the Colonna’s almost dynastic possession of benefices in southern France opened for them a rich world of learning.“NOURISHED ON THE MILK OF ELOQUENCE” 251 Polistoria.42 In addition to buying or borrowing from elites. which Petrarch later returned to the Colonna. This was true especially of the Colonna. was one avenue to power in this period. We can infer from his results some relevant conclusions. bequeathed a collection to the poet. 85. “The Tradition of Livy. and especially at the papal curia. or public support. Polistoria de virtutibus et dotibus Romanorum. Immediately apparent is the central position occupied by the noble families in maintaining and controlling the influx of cultural capital into Rome. a humble cleric like Giovanni would likely have enjoyed access to the library of a Dominican house. Their patronage of high-profile men of letters such as Petrarch offered them a degree of visibility in the cultural world at large. 43 A good example is Petrarch. need the right connections. Teubner. Culture. then. archives and scholarly communities. Furthermore. based in large part on Billanovich’s research. 158 note 3. Billanovich. 1995). however. It was. Like Cardinal Giovanni Colonna. . “Petrarch and the Textual Tradition of Livy. Men like Petrarch. clearly illustrates the crucial role played by France and Avignon in maintaining a connection to ancient culture and learning in Trecento Rome. whose international prestige offered Roman elites cultural privilege by association. p. Giovanni Cavallini was also a canon of Santa Maria Rotunda. including libraries.” p. for example.G.” p. One did.43 The above discussion. ed. who appear to have dominated Roman cultural life. 42 This codex still survives: Ross. Agapito the Elder. x. however. that in bits and pieces filtered back to their native city. as was noted. Romans of obscure social origin and with a disquieting tendency to speak out about what they viewed as the injustices of contemporary society. One did not necessarily need to buy books to have access to them. Men like Cola. at Cardinal Giovanni Colonna’s behest that Petrarch chose Rome for his coronation. by Marc Laureys (Stuttgart: B. particularly concerning the period from about 1320 to 1340.41 and he also owned a codex of Lactantius. often found themselves the recipients of generous donations of books. personal financing. found little access 41 Iohannes Caballinus. the designated heir of several Colonna collections.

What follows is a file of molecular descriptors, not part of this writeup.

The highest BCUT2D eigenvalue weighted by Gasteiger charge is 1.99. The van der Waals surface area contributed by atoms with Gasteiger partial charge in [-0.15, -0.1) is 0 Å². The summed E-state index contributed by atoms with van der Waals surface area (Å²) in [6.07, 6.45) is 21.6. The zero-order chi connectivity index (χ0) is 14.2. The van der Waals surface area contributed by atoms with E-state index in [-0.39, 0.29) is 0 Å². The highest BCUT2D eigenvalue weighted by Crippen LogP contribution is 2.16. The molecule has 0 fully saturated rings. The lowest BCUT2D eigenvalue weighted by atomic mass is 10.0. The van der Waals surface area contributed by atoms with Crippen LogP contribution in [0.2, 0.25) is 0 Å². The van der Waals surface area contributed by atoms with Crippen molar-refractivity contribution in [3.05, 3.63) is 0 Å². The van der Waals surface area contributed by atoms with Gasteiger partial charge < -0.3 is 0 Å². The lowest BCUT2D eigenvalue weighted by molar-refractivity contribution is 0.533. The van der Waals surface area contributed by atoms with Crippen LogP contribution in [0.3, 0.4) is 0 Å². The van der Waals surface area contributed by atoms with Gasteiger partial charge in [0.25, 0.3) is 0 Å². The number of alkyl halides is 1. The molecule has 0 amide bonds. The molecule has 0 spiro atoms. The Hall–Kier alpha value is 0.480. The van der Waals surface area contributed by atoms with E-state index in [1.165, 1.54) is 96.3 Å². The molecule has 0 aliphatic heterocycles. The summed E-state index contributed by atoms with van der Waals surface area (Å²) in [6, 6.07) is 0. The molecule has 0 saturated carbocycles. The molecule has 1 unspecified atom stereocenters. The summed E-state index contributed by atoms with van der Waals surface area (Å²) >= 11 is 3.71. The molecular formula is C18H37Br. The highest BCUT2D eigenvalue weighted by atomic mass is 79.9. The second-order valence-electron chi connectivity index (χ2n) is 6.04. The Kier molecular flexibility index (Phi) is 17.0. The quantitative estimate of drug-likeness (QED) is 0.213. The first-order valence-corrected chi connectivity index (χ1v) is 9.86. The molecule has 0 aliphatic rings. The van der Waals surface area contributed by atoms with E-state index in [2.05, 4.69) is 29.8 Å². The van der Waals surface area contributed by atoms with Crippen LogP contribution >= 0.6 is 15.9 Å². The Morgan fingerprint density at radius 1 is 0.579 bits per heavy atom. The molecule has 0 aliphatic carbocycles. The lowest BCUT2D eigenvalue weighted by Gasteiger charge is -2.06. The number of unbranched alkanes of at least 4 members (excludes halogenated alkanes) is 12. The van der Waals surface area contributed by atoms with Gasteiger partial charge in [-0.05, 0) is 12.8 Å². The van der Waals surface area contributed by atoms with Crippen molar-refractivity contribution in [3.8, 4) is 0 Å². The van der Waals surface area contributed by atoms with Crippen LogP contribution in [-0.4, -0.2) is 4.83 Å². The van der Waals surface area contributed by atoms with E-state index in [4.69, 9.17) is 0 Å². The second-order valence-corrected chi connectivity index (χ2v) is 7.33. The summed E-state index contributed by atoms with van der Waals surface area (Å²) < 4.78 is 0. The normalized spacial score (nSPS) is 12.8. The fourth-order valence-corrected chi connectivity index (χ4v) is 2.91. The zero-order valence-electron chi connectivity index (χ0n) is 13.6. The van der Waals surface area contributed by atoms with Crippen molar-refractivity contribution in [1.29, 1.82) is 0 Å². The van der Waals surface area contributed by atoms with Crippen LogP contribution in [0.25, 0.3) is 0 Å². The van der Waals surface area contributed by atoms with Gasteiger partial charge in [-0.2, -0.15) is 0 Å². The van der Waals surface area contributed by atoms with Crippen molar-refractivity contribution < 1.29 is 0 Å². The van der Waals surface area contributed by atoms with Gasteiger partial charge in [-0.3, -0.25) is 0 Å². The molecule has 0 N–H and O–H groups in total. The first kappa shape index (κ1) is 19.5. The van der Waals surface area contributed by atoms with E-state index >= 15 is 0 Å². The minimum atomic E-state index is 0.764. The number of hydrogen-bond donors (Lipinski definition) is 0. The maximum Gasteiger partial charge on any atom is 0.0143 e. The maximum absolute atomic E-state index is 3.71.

All day he would contemplate the marble inscriptions that lie about Rome. . Seneca e Tulio e Valerio Massimo. Thus. what a fast reader he was! He often read Livy. his impressive erudition regarding Roman history and the Latin language. and his conflict with Roman elites. He correctly interpreted these marble figures. It is for this reason. how often he said: ‘Where are those good Romans? Where is their high justice? If only I could live in their times!’’44 In this passage. a good scholar. Cicero. the chronicler emphasized the exceptionality of his achievement. the Anonimo immediately emphasized three aspects of Cola’s character and political life: his humble social origin. a better orator. autorista buono. particularly the Colonna. Seneca. Deh. the well-known passage: From his youth he was nourished on the milk of eloquence. and Valerius Maximus. como e quanto era veloce leitore! Moito usava Tito Livio. was a good Latinist. Queste figure de marmo iustamente interpretava. Tutte scritture antiche vulgarizzava. como spesso diceva: ‘Dove sono questi buoni Romani? Dove ène loro summa iustizia? Pòterame trovare in tiempo che questi fussino!’”: AR. The very first sentence of the chronicle segment often termed The Life of Cola was “Cola de Rienzi was of low birth” (“Cola de Rienzi fu de vasso lenaio”). In the opening chapter on Cola. that Cola’s appropriation of ancient history and the culture associated with it was such a powerful and effective social reversal. megliore rettorico. pp. Non era aitri che esso. He translated all the ancient writings. Moito li delettava le magnificenzie de Iulio Cesari raccontare. his ideas about social justice.252 ALIZAH HOLSTEIN through elite channels to the stores of cultural capital. He loved to recite the wondrous deeds of Julius Caesar. Deh. che sapessi leiere li antiqui pataffii. The Anonimo Romano’s chronicle supports the notion that there is a strong connection between Cola’s impressive learning. Chapter 18. then. and his ability to ruffle the Roman nobility. the Anonimo expressed both admiration and sur- 44 “Fu da soa ioventutine nutricato de latte de eloquenzia. buono gramatico. Lord. All translations from this text are the author’s. Lord. No one knew better than he did how to read those ancient engravings. Tutta dìe se speculava nelli intagli de marmo li quali iaccio intorno a Roma. By framing the subsequent discussion of Cola’s impressive erudition in light of his humble social status. 104-105.